Multi-dimensional Agribusiness case study

Financial deconstruction and reconstruction can sometimes be the only solution to resetting the foundation for a solid financial outcome.  It can be difficult to articulate an argument or a position if the numbers behind the analysis do not (seem to) support the proposition.

Welcome to commercial lending.

Client Position

A career farming family carved out close to $5.0m of net worth over 20 years from a scratch start.  A fantastic achievement by all accounts.  This was achieved through multiple farming enterprises, investments, divestments and structures.  Cash flow was always reinvested back into the balance sheet, and throughout the journey, various forms of support was provided to their kids to give them their first step up on the world.

From a (financial) spectator’s viewpoint, it was difficult to ascertain the true “profitability” of the exercises being undertaken given the multidimensional general ledger entries being performed over the years to capture the tax reporting requirements.

The client was in the process of another rural divestment, investment and development proposition when they found that their bank was waning with overall support.  What the client could see as a vast improvement on their position on the back of the transaction, the bank could not.  Robinson Sewell Partners was called in.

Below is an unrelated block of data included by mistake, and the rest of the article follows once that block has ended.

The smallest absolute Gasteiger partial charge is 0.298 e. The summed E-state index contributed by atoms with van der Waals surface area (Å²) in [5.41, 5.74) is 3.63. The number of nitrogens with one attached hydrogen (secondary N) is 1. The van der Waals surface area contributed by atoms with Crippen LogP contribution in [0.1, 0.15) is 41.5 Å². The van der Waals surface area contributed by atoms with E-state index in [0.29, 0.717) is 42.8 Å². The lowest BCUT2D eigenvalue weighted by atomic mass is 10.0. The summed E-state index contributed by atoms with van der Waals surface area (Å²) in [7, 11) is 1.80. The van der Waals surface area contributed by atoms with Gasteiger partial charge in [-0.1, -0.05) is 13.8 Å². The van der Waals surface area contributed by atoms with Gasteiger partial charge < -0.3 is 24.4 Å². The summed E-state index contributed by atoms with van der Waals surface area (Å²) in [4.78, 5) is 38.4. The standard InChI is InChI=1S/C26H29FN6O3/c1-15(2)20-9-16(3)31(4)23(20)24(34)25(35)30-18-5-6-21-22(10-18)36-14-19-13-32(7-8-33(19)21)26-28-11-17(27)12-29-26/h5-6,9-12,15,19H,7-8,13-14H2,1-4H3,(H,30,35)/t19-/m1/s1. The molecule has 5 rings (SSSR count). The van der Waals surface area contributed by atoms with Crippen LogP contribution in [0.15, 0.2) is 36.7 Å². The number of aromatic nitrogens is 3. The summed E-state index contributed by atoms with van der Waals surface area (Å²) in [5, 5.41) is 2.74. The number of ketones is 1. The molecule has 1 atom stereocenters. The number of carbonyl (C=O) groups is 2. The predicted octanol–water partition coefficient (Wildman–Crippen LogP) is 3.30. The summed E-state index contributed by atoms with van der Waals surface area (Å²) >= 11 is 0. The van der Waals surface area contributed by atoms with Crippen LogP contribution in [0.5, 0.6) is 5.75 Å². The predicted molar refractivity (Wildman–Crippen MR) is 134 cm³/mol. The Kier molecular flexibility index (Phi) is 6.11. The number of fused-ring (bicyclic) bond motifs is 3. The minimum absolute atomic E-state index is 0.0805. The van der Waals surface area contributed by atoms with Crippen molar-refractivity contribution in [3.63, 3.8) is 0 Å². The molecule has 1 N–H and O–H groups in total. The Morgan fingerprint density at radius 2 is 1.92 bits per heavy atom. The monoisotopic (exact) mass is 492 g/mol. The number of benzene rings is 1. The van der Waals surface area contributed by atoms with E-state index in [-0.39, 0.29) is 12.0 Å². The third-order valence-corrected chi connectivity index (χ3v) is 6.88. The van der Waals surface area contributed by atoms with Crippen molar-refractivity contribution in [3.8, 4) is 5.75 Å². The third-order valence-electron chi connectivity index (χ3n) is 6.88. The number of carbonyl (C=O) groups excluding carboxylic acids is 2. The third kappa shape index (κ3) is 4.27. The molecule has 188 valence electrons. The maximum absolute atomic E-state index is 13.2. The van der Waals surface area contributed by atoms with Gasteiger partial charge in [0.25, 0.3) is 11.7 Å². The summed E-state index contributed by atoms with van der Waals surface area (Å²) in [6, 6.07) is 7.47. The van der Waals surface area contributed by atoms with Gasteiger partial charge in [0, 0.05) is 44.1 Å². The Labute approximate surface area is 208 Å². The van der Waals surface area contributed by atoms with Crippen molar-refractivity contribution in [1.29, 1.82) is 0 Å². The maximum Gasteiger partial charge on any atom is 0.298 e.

Robinson Sewell Partners Solution

True to form, I was sympathetic to any time poor credit analyst that tried to decipher sensibility around the historical and projected performance of the opportunity at hand.  Albeit all being said, it was as it was and no misdirection was ever intended.

From ground zero, Robinson Sewell Partners worked closely with the client’s principle accounting partner to re-journal the historical trading performance, all under the Financial Reporting and Accounting Standards of Australia.  This created a new set of financial data that more closely resembled that of true trading profitability, and being tax compliant.

With a solid financial foundation to now work from, the proposed funding requirements were then dovetailed into a banking format that demonstrated commercial viability in a framework that was achievable and acceptable to the banks.

Not only was $3.5m approved, but the alignment with a new bank also saved the client $30,000 p.a. on a comparative basis to their previous funding arrangements.

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